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05.09.2003 – 11:21

Audi AG

The "accelerated" exhibition stand: Audi's presence at the 2003 Frankfurt Motor Show

Frankfurt/Ingolstadt (ots)

* New home for 4,500-square-metre Audi stand in Hall 3.0
   * 130 trucks transport 800 tonnes of materials to Frankfurt
   * 32 cars, a technology circuit, 35 kilometres of wiring and 1,300
     spotlights
Klaus Kubossek describes it as "like building a house on
fast-forward". As AUDI AG Project Manager, he is responsible for
erecting the Audi exhibition stand at the 60th Frankfurt Motor Show
(IAA) in 2003. After preparations lasting one year, he and the entire
exhibition team currently have the task of pulling off an
organisational and logistical masterstroke by erecting the whole
stand in just nine days. 130 trucks are transporting a total of 800
tonnes of materials to Frankfurt "just in time", for installation by
300 fitters. The result will be a 4,500-square-metre stand of a
sophisticated design and featuring 32 perfectly presented vehicles, a
technology circuit, a "lights roof " and a new showcar that will
"spearhead" the exhibition presence at Frankfurt in the truest sense
of the word.
The concept study will be positioned at the tip of an arrow-shaped
exhibition area that passes diagonally across the stand. A "lights
roof" will be installed above this arrow, lending the stand's
architecture additional dynamism. "This arrangement will appear to
visually accelerate our exhibition stand. After all, 
our products are all about sports-style motion and mobility,"
explains Bernhard Neumann, Head of International Exhibitions at Audi.
The dimensions that pave the way for this accelerated effect are
vast. The Audi stand measures 115 metres in length, and is 43 metres
wide. The power supply involves around 35 kilometres of wiring in
total. Kubossek adds: "The wiring harness for the roof lighting alone
measures 1.50 metres in diameter." The roof lighting is a complex
structure in its own right: there are 1,300 spotlights suspended from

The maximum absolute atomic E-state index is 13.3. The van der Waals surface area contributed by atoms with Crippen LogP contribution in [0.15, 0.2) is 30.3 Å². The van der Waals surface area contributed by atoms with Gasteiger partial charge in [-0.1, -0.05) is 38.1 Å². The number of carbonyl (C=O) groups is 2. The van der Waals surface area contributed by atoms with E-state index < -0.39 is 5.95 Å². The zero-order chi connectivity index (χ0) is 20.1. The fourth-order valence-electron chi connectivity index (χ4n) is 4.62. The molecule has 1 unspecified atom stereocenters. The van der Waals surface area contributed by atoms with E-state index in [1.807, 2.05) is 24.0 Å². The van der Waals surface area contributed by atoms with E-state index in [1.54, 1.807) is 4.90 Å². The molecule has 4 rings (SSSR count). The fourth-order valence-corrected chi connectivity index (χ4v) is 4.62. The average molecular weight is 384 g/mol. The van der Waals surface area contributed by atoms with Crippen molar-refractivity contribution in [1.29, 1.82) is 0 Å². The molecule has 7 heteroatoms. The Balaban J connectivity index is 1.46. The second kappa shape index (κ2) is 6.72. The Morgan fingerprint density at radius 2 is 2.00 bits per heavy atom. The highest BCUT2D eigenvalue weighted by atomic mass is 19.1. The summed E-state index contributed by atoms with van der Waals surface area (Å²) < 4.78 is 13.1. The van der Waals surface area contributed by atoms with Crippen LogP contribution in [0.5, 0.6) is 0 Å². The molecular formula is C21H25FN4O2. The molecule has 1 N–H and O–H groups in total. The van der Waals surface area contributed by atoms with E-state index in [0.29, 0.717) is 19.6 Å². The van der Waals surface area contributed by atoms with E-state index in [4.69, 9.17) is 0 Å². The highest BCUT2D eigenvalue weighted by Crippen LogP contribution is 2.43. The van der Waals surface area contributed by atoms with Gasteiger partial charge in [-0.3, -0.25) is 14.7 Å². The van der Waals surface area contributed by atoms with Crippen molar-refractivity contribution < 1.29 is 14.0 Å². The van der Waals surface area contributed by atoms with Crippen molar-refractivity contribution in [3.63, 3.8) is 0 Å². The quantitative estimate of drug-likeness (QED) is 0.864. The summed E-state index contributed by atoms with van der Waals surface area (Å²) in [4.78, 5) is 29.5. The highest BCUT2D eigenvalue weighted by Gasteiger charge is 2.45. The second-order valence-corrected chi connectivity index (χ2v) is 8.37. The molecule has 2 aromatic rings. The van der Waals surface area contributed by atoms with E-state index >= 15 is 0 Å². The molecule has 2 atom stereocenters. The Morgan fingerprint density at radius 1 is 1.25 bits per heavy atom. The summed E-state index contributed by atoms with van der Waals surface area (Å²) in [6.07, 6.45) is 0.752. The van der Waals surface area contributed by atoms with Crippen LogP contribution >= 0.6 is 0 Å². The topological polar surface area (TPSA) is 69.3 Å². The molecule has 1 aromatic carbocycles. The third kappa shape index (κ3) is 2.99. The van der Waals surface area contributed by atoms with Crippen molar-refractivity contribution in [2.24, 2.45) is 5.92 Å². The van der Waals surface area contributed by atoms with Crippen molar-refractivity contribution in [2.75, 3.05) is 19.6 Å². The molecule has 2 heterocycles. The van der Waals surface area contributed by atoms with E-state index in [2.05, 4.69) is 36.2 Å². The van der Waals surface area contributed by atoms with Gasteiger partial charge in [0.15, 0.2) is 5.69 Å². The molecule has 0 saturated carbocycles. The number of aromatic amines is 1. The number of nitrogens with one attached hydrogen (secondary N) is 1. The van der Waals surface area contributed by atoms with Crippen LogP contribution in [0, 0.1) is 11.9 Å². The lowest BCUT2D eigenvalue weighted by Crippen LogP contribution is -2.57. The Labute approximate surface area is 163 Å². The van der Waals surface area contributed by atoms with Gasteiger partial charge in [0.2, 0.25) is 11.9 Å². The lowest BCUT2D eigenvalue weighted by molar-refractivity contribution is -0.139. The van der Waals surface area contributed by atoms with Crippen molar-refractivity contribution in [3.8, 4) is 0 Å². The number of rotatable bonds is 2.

the 60-tonne lighting structure, or "rig", which hovers over the
stand at a height of 8.45 metres. The lighting elements have a
combined power consumption of over 1,300 kilowatts.
Each of the 32 exhibition vehicles is illuminated by eight
spotlights. So that no undesirable reflections occur and the vehicles
are positioned in such a way that their colours and contours are
displayed to optimum effect, Audi's exhibition experts plan their
precise arrangement right down to the millimetre months in advance.
The same is true of the stand's steel superstructures, weighing in
at several tonnes, which are positioned precisely in just 36 hours by
technical surveyors with the aid of laser measurement. Kubossek
explains: "Everything has to be absolutely spot-on." Not just for
reasons of time, but in the interests of safety, too: with the 2003
Frankfurt Motor Show expected to attract around 850,000 visitors, the
stand structures will have to withstand quite some wear and tear.
The Audi exhibition stand is being erected from scratch within the
space of nine days by 300 fitters working in three shifts, in other
words around the clock, in order to keep to the tight timetable. The
logistics are a particular challenge for Klaus Kubossek and his team.
"We are transporting around 800 tonnes of materials to Frankfurt on
130 trucks. And because countless other manufacturers are erecting
their stands simultaneously in the hall, deliveries have to be
planned with scrupulous accuracy. It is precisely laid down who can
deliver what, when, and where," explains the stand construction
expert.
Most of the materials, ranging from the Audi pylon to paper
baskets, are sourced from Audi's own 17,000-square-metre exhibition
warehouse in Ingolstadt. All the materials arriving at Hall 3.0 in
Frankfurt have to be installed immediately. There is no scope for
storing materials temporarily. Just one delayed truckload would throw
the entire timetable into confusion. "It's certainly a stiff
challenge to erect the exhibition stand punctually and to a high
standard of quality," remarks Kubossek.
The exploit of constructing the stand for the 2003 Frankfurt Motor
Show will nevertheless work out. The Audi stand will be ready for
approval by the Board of Management 12 hours before the Frankfurt
Motor Show opens its doors. "Because the Board gave its approval to